I plan on getting back to the problem of violence in the Old Testament soon, but today I want to share a marvelous experience I had last week.
About eight months ago I spoke at a conference at Hesston college (a Mennonite college) on faith and politics (I posted on it here). While at this conference I sensed very strongly God telling me there was some sort of relationship I (and possibly the church I pastor) was to have with the Mennonites. More specifically, at the end of the conference I received a very clear and burning message I knew I was to share with the Mennonites. Whatever else this “relationship” entailed, I knew it included sharing this message. Yet, I had no idea when or how this message was to be shared.
Then about two months ago I received an invitation to speak at a historic gathering of Mennonite leaders in Columbus, Ohio. When the Executive Director of the Mennonite denomination (Jim Schrag) explained to me what he hoped my talk would accomplish I got goose bumps because it was exactly what God had put on my heart at Hesston seven months earlier. I have rarely been part of something that was so obviously providential. I was humbled and delighted to be given this important assignment. My message was — and is — basically this.
There is a beautiful and powerful grassroots Kingdom movement arising all over the globe that Mennonites in particular need to notice. Millions of people are abandoning the Christendom paradigm of the traditional Christian faith in order to become more authentic followers of Jesus. From the Emergent Church movement to the Urban Monastic Movement to a thousand other independent groups and movements, people are waking up to the truth that the Kingdom of God looks like Jesus and that the heart of Christianity is simply imitating him. Millions are waking up to the truth that followers of Jesus are called to love the unlovable, serve the oppressed, live in solidarity with the poor, proclaim Good News to the lost and be willing to lay down our life for our enemies. Multitudes are waking up to the truth that the distinctive mark of the Kingdom is the complete rejection of all hatred and violence and the complete reliance on love and service of others, including our worst enemies. Masses of people are waking up to the truth that followers of Jesus aren’t called to try to win the world by acquiring power over others but by exercising power under others — the power of self-sacrificial love.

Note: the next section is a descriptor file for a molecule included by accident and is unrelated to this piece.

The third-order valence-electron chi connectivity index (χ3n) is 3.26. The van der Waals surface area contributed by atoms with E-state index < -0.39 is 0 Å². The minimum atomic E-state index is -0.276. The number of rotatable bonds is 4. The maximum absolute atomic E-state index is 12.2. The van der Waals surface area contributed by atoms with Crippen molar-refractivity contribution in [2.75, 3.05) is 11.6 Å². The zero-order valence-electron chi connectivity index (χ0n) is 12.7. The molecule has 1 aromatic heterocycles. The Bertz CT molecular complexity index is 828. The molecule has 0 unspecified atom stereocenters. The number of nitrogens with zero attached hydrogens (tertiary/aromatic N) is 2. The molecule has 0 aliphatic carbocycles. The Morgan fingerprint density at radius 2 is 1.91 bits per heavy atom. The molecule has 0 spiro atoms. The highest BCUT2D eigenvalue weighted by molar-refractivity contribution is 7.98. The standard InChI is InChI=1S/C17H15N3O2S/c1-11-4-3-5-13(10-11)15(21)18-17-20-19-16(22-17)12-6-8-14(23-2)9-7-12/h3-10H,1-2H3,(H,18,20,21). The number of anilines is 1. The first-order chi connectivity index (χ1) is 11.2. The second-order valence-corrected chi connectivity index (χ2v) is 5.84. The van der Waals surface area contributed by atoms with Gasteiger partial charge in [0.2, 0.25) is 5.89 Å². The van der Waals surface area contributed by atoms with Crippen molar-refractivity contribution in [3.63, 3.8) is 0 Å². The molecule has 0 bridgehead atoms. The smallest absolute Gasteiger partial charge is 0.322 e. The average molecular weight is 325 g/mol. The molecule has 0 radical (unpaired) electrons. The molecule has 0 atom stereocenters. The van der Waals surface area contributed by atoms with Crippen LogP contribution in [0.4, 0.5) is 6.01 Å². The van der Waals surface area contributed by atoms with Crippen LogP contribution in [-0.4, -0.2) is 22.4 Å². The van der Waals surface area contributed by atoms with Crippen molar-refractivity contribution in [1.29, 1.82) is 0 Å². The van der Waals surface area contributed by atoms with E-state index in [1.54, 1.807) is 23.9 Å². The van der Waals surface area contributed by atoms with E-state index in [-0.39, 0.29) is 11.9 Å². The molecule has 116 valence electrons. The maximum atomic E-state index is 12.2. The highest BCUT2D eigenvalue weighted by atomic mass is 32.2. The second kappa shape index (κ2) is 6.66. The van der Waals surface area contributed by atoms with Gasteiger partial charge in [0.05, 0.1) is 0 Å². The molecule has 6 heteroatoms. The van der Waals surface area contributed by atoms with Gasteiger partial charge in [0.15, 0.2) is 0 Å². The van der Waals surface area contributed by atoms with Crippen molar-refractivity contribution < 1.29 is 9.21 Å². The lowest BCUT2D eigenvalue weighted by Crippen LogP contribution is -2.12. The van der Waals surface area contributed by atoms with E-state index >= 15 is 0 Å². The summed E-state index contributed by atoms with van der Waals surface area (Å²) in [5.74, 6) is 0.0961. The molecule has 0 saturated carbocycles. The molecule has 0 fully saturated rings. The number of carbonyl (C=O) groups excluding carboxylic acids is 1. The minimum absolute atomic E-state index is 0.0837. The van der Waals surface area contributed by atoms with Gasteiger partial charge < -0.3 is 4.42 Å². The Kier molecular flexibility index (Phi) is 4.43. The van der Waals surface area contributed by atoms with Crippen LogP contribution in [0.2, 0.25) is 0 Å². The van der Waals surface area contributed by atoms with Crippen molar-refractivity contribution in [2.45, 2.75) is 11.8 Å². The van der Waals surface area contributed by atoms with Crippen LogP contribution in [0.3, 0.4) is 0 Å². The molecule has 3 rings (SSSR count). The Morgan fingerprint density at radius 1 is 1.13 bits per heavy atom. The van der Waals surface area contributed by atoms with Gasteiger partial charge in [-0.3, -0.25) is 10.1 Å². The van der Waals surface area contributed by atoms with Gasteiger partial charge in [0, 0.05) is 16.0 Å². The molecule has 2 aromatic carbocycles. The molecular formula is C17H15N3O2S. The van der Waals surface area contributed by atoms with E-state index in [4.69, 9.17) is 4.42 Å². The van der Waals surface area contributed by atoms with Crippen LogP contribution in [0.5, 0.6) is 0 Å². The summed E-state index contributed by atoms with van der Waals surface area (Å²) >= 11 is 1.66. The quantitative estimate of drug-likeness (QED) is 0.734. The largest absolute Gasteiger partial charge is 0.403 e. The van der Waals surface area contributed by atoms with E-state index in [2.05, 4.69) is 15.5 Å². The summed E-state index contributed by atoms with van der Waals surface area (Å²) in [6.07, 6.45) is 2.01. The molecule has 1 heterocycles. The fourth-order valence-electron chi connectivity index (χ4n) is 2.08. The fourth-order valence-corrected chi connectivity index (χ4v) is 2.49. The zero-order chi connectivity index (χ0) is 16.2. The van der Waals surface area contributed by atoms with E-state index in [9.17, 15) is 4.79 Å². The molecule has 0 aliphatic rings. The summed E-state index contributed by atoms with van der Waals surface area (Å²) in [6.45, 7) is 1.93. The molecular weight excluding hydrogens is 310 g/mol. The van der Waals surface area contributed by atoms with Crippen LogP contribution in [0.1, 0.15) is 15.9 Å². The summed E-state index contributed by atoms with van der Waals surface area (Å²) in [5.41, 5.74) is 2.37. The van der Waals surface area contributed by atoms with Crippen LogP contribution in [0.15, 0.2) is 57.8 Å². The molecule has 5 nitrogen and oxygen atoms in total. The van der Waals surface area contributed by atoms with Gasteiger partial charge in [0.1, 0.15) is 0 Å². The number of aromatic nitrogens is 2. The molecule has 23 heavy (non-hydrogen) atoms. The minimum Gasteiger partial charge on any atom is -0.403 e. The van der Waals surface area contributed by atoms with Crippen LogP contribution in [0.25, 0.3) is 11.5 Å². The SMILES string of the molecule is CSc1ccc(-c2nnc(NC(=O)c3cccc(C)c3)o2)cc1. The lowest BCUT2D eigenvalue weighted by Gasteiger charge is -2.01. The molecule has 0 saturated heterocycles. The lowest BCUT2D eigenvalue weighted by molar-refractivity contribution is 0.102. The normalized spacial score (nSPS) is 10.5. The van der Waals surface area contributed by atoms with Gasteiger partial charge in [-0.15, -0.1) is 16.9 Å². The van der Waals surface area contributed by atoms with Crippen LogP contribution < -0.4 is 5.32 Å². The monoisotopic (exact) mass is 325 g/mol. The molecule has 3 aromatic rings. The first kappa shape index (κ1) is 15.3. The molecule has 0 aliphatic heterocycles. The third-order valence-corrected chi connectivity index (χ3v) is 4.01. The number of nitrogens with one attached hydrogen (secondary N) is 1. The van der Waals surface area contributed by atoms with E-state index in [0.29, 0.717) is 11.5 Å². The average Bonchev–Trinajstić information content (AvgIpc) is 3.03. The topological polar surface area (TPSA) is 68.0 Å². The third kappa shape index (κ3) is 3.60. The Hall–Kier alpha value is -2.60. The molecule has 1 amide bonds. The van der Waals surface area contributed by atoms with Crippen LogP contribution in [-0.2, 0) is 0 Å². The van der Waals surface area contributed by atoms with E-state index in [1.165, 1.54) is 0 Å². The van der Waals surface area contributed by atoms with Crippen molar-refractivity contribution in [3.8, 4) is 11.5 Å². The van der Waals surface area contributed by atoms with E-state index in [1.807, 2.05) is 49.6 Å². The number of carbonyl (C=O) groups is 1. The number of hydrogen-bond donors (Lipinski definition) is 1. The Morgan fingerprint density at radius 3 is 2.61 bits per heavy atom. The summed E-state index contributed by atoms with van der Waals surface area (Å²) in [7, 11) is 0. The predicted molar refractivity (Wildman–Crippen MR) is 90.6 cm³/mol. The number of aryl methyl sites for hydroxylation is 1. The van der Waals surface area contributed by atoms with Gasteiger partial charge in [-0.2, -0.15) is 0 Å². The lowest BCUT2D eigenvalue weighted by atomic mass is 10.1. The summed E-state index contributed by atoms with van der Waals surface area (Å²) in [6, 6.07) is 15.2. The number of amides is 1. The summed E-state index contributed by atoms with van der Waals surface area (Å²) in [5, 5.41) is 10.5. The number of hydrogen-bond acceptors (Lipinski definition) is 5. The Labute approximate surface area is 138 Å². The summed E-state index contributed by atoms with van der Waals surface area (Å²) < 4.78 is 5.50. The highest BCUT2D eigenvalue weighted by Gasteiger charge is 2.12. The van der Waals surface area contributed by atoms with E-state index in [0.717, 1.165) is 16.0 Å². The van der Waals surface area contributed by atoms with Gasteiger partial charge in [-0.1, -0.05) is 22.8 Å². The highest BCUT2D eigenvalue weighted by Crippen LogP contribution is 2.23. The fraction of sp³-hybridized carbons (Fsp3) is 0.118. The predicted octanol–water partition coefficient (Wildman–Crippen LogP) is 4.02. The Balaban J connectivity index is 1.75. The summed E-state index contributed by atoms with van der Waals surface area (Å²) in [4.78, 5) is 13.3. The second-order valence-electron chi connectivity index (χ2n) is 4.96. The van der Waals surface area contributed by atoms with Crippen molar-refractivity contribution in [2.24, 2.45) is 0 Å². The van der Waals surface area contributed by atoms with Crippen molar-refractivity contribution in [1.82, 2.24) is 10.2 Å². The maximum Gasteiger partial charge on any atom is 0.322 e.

What many who are being caught up in this movement lack is a sense of tribal identity and historical rooting, and many are looking for his. A central feature of post-modernity is the longing to “live in a story” that’s bigger than oneself. Many, therefore, are looking for a tradition they can align with.
The only tradition that embodies what this rising breed of Kingdom radicals is looking for is the Anabaptist tradition (which the Mennonites are heir to). This is the only tradition that consistently refused political power and violence. This is the only tradition that made humble, self-sacrificial love the centerpiece of what it means to follow Jesus. It’s the only tradition that isn’t soaked in blood and the only tradition that looks remotely like Jesus. Many (in fact, most) of the early leaders of this movement in the 16th century paid for their non-compliance with the Christendom paradigm by being martyred. This tradition is a treasure to be cherished. And it’s a tradition whose time may have come, for this is precisely the vision of the Kingdom that millions today are waking up to.
The irony is that, just as millions like myself are running toward this treasure, many Mennonites are running away from it. In the name of becoming culturally relevant, the distinctive, radical aspects of the Anabaptist tradition are being downplayed by some as they become “mainstream” American Christians. For example, some Mennonite churches now allow national flags on their premises — even in their sanctuaries! This was always taboo among Mennonites, for they have always (wisely) been keenly aware of the danger of mixing the Kingdom with nationalism. So too, some churches are now letting their Kingdom message get co-opted by politics — some on “the right” and others on “the left,” which in turn is beginning to create tensions in the church. And some churches have even begun to back off the centrality of their stance against violence.
So, my message to the Mennonites, in a nutshell, was (and is) this: Cherish Your Treasure! Not in a prideful way, of course, but simply as a precious gift God has given you and that God wants to give the world through you. Be daringly flexible on all matters that aren’t central to the Kingdom (e.g. worship styles, dress, etc.), but be utterly uncompromising on all matters that are central to the Kingdom (viz. everything that pertains to living a Jesus-looking life). My Mennonite sisters and brothers, you have what multitudes in the rising Kingdom movement are longing for. You can provide a home to so many who right now are looking for one. If you hold fast to the faith you’ve been entrusted with (Jude 3), you may just find your fellowship exploding in the years to come. For, I believe, the Anabaptist vision of the Kingdom is a vision whose time has come.
I am deeply humbled and honored to have been invited to share this word with the leaders of the Mennonite Church last week. My prayer is that God uses it to prepare them to fulfill the vital role God has for them in the Kingdom movement he’s inspiring in our day.
p.s. People who are in the know tell me that the new CVM site will be ready to launch in a few days. Wooooohooooo!! It’s got about 10 times the content as the present one and is a whole lot easier to navigate.